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4 Ways To Address Causes Instead of Chasing Symptoms

Posted by Jenni Catron on May 17, 2021 11:21:00 PM

Symptoms get our attention.

Watery eyes and compulsive sneezing alert us to allergy season.


An upset stomach and high fever may be indicative of the flu.

We know symptoms indicate that there is something bigger going on inside of us. There's an underlying cause for what we're experiencing. If we’re smart, we proactively treat the real problem. Rather than simply masking the symptoms, we address the cause and seek to heal both.


Unfortunately, every day in our organizations and on our teams, we can be guilty of chasing symptoms rather than addressing the root issues beneath them.

  • We are frustrated with volunteer turnover but aren’t aware that our training for them is defunct.
  • We don’t understand people’s lack of engagement but fail to recognize how complex and confusing our communication is.
  • We grow irritated with the consistent underperformance of our staff but don’t provide regular feedback and accountability.
 
Why do we give symptoms our attention when we should be treating causes?
 
  • Symptoms are distracting. They nag, steal our focus, and are louder than the other voices we are attempting to listen to.
  • Symptoms feel urgent. When things pop up suddenly, they can convince us that we need to deal with them quickly.
  • Symptoms hurt now. When we feel a pain point, we want to eliminate it immediately. 


It’s easy to get side-tracked by symptoms because they are distracting, urgent, and painful.  But when we ignore the real underlying problems, we keep ourselves and our teams trapped in the same frustrating cycles.


As a leader, you must address the problems lurking in your organization. The real question is, how? Here are 4 ways you can address causes instead of chasing symptoms:

  1. Fight for focus. 
    Sometimes, finding focus is as simple as taking a deep breath and making a list of what needs your attention. Other times, you may need to involve other voices or a change of venue to broaden your perspective. Either way, though it may not feel true, YOU get to determine what you focus on.

  2. Stay curious. 
    The first thing a doctor does when you visit him with a complaint is to ask a slew of questions to unearth what the symptoms are indicating. Ask. Ask again. Ask why. Ask a different way. Ask people who have a different perspective and place in the organization than you do. And listen carefully to the answers you receive.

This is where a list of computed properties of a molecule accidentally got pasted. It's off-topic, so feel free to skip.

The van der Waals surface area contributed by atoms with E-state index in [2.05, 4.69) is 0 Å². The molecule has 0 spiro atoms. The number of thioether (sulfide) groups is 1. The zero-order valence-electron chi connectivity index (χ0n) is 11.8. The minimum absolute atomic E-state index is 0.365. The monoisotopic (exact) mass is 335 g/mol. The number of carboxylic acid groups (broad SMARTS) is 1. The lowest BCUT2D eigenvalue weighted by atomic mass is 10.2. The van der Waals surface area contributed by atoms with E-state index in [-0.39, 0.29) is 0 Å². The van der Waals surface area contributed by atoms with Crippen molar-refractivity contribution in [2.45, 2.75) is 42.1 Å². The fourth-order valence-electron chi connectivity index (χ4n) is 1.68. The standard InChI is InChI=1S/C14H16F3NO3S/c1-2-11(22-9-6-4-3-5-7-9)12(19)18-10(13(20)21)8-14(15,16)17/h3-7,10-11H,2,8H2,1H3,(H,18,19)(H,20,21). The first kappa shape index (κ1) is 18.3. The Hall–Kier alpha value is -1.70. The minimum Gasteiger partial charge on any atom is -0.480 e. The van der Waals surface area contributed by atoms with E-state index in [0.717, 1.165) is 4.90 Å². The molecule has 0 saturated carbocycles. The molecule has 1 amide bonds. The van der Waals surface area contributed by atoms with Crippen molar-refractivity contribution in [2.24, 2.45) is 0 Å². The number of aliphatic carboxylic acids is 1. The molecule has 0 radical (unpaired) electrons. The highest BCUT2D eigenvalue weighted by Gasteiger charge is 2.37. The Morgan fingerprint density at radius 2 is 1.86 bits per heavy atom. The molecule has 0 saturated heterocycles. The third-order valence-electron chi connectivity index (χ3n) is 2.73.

3. Clarify priorities. 
    As you unearth the causes of the issues your team is facing, go back to your values to help you determine what matters most. This will help you prioritize what to do first.

  4. Be patient. 
    Treating an illness can take time. Likewise, uprooting a deeper issue that is causing strife in your organization can be slow work. As the leader, you set the pace and the posture, so stay patient with the process of pursuing health.

What symptoms are you currently chasing?  Challenge yourself to look deeper to identify the real problems. I assure you, in time, this discovery process, coupled with attending to the issues you uncover, will yield the health you’re hoping for.

Keep leading well!

Jenni Catron and The 4Sight Group

 

Free Workbook for An Extraordinary Team Culture

Evaluating our team culture is an important aspect of pursuing the health we hope to develop within our teams.

At 4Sight, we want to help you develop an extraordinary team culture, so if you haven’t downloaded our free workbook, please access this resource. 

This guide will help you define your culture, develop your vision statement, and develop your plan for an extraordinary team culture!

 

 

 

 

Jenni Catron is a writer, speaker, and leadership coach who consults churches and non-profits to help them lead from their extraordinary best. She speaks at conferences and churches nationwide, seeking to help others develop their leadership gifts and lead confidently. As Founder and CEO of The 4Sight Group, she consults with individuals and teams on leadership and organizational health.

Jenni is the author of several books, including Clout: Discover and Unleash Your God-Given Influence and The 4 Dimensions of Extraordinary Leadership.

Disclosure: Some of the links above are affiliate links, meaning there is no additional cost to you, but I will earn a small commission if you use the links to make a purchase. 
 

 

 

 

Topics: Leadership, Self Awareness, self leadership, Organizational Development

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